By Sydney H. Schanberg
New York Newsday, December 23, 1986
In this city over the weekend, a white mob beat a black man and then chased him to his death on a highway. It was one of those dark reminders of the barriers of fear and distrust that remain standing between the races.
The things that keep black and white apart are not peculiar to New York City; they are nationwide. But the weekend killing of Michael Griffith, 23, construction worker, can serve as an object lesson of all the unofficial but very real segregation in the country.
The car Griffith was riding in with three other black men had overheated and broken down shortly before midnight on Friday on a remote stretch of Cross Bay Boulevard in Queens.
In their search for a phone to get help, three of them wound up on foot in an insular, all-white neighborhood named Howard Beach.
They stopped in a pizza parlor, where they found no phone but decided to eat. When they emerged onto the street, cars suddenly pulled up and the three black men were set upon by a gang of white youths shouting racial epithets and swinging baseball bats and tree limbs.
“Niggers, you don’t belong here,” they screamed as they bludgeoned. “Niggers, what are you doing in this neighborhood?”
The three ran for their lives. Two escaped with only injuries. Michael Griffith ran onto a parkway into the path of an oncoming car.
Now the people of Howard Beach are saying that the violent cowards who pursued Michael Griffith to his death are not representative of their community. Maybe not, but did the community’s racial walls help to breed this mob?
Four years ago, when a similar mob beat to death William Turks, a transit repairman, in the Gravesend section of Brooklyn where he had stopped for a bagel, the neighbors said the same thing. They were good people, not thugs, they insisted. But one thing they did not deny was that blacks were not welcome in their neighborhood.
The Gravesend people sought to explain the situation by saying that the cycle of violence had been started by blacks who had come into the neighborhood and committed crimes. That’s what some Howard Beach people are saying now — that blacks have carried out burglaries and robberies in their community.
But William Turks and Michael Griffith never robbed anyone. They just made the mistake of stopping for a bite to eat in these neighborhoods.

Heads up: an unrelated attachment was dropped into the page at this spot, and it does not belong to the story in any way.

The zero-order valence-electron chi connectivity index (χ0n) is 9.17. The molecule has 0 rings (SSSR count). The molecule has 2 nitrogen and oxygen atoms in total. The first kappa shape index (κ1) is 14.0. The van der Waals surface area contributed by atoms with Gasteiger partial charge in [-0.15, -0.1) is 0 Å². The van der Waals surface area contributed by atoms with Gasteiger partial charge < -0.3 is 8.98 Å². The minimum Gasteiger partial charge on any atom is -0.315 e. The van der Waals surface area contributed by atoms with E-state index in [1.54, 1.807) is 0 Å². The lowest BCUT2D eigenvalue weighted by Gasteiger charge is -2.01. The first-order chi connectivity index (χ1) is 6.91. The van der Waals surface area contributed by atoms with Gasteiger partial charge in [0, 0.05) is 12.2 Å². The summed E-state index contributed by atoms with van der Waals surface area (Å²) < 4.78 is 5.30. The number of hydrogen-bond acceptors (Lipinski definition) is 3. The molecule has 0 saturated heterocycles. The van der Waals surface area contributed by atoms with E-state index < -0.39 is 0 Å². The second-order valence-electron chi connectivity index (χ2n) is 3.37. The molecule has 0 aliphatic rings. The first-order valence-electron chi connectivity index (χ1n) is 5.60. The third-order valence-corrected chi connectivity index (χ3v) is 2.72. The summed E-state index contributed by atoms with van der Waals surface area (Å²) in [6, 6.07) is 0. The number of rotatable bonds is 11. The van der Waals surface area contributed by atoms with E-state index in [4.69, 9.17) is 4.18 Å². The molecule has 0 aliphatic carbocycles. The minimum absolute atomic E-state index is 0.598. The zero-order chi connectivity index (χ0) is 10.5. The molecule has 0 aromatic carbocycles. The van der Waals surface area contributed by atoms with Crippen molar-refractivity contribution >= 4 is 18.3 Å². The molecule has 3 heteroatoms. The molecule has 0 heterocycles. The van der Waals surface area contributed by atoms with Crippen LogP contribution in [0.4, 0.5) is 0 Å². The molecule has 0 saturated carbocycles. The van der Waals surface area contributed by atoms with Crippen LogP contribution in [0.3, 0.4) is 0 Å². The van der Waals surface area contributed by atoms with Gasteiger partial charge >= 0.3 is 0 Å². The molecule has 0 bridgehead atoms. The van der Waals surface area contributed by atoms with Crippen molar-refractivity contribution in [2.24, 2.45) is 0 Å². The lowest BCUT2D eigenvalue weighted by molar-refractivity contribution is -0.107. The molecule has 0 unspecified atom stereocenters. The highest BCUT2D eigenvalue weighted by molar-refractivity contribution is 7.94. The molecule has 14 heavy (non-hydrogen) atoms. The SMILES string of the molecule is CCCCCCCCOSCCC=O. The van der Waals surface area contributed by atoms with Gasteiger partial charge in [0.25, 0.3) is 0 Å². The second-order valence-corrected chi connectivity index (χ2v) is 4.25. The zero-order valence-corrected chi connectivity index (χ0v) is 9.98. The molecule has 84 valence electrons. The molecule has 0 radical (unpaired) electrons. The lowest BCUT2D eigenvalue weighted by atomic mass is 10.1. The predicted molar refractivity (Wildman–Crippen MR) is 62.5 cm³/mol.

Some whites in these enclaves say that if they entered black neighborhoods, they would be met with equal violence. Since we have not seen any black neighborhood mobs setting upon visiting whites in this city’s recent memory, there’s no evidence for this claim.
But whites do read about — and some have experienced — muggings by black criminals, and their emotions are then sometimes infused with a measure of racial animosity. This bias may make them feel uncomfortable, but they often seek solace for this unease by citing the statistics that show the bulk of violent crime in this city to be committed by blacks and Hispanics — which of course overlooks the companion statistics that the victims of these criminals are overwhelmingly people of their own race.
In the end, as some people search for rationalizations for their unpleasant feelings, we are all faced with the evidence of the walls we have built — or have allowed to be built. For all the structural progress of the civil rights movement, we of different races can see every day how little we know about each other
We cling to our comfortable circles. We stay where it feels safe, with others just like us. Change is traumatic, and crossing cultural lines constitutes major change. Take a look at our holiday parties this Christmas season. How many blacks will there be in white homes and vice versa?
In my own experiences, I have come personally to believe that there is more reaching out from the black side than the white, more generosity and willingness to forgive from those on the lower half of society’s power ladder than from the dominant group. But I realize that we are all creatures of the particular events we live through and that my truth, shaped as it is by my own events, is but one of many truths in the mosaic.
In Howard Beach where Michael Griffith was killed, a priest on Sunday asked his parishioners to look at themselves and do better. “Racial prejudice is a sin,” the Rev. Kenneth Leona told them. “Violence and hatred are sins. And all the beautiful Christmas lights of our neighborhood cannot hide that type of darkness. The reality of sin and evil has shown forth in our own neighborhood. But there is more to our neighborhood than that, and we must show that ‘more.’”
In the Bedford-Stuyvesant neighborhood of Brooklyn, Michael Griffith’s mother, Jean, a nurse’s aide, said, “It still doesn’t sit in my mind what whites did to my son, and I don’t feel that whites are all the same.”
And Michael’s brother, Chris, said: “The truth will come out. No racist remarks are coming out of our family, which is great. We weren’t brought up like that.”
It’s certainly something to think about over the presents and eggnog.